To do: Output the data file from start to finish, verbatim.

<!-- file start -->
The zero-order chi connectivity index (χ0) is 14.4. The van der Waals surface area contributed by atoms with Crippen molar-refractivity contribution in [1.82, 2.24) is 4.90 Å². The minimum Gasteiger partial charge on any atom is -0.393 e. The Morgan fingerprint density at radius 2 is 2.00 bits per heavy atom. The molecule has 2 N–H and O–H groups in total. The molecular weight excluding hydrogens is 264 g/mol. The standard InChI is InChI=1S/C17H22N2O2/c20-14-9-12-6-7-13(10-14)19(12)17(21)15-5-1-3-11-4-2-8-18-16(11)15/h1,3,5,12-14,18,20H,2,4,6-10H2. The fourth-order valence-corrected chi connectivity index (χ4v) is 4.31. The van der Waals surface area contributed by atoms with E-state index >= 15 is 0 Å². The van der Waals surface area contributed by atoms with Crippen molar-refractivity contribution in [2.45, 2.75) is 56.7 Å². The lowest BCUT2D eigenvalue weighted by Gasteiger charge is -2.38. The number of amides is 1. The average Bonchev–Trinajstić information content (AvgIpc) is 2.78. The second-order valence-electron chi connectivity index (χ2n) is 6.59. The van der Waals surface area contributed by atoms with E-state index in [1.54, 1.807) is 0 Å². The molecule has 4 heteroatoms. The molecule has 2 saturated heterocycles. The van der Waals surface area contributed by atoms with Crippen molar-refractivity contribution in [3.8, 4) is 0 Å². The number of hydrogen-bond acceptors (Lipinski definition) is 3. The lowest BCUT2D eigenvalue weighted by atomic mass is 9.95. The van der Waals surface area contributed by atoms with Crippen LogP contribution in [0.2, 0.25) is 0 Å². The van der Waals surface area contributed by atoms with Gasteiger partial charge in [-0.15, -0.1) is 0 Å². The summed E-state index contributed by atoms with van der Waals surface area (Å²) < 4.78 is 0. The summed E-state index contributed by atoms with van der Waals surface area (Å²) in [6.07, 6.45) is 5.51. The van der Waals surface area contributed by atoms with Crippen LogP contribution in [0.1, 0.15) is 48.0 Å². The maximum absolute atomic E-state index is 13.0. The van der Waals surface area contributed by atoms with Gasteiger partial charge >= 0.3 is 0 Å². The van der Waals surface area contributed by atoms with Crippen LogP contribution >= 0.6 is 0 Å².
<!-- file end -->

The zero-order chi connectivity index (χ0) is 14.4. The van der Waals surface area contributed by atoms with Crippen molar-refractivity contribution in [1.82, 2.24) is 4.90 Å². The minimum Gasteiger partial charge on any atom is -0.393 e. The Morgan fingerprint density at radius 2 is 2.00 bits per heavy atom. The molecule has 2 N–H and O–H groups in total. The molecular weight excluding hydrogens is 264 g/mol. The standard InChI is InChI=1S/C17H22N2O2/c20-14-9-12-6-7-13(10-14)19(12)17(21)15-5-1-3-11-4-2-8-18-16(11)15/h1,3,5,12-14,18,20H,2,4,6-10H2. The fourth-order valence-corrected chi connectivity index (χ4v) is 4.31. The van der Waals surface area contributed by atoms with E-state index >= 15 is 0 Å². The van der Waals surface area contributed by atoms with Crippen molar-refractivity contribution in [2.45, 2.75) is 56.7 Å². The lowest BCUT2D eigenvalue weighted by Gasteiger charge is -2.38. The number of amides is 1. The average Bonchev–Trinajstić information content (AvgIpc) is 2.78. The second-order valence-electron chi connectivity index (χ2n) is 6.59. The van der Waals surface area contributed by atoms with E-state index in [1.54, 1.807) is 0 Å². The molecule has 4 heteroatoms. The molecule has 2 saturated heterocycles. The van der Waals surface area contributed by atoms with Crippen molar-refractivity contribution in [3.8, 4) is 0 Å². The number of hydrogen-bond acceptors (Lipinski definition) is 3. The lowest BCUT2D eigenvalue weighted by atomic mass is 9.95. The van der Waals surface area contributed by atoms with Crippen LogP contribution in [0.2, 0.25) is 0 Å². The van der Waals surface area contributed by atoms with Gasteiger partial charge in [-0.15, -0.1) is 0 Å². The summed E-state index contributed by atoms with van der Waals surface area (Å²) < 4.78 is 0. The summed E-state index contributed by atoms with van der Waals surface area (Å²) in [6.07, 6.45) is 5.51. The van der Waals surface area contributed by atoms with Crippen LogP contribution in [0.1, 0.15) is 48.0 Å². The maximum absolute atomic E-state index is 13.0. The van der Waals surface area contributed by atoms with Gasteiger partial charge >= 0.3 is 0 Å². The van der Waals surface area contributed by atoms with Crippen LogP contribution >= 0.6 is 0 Å².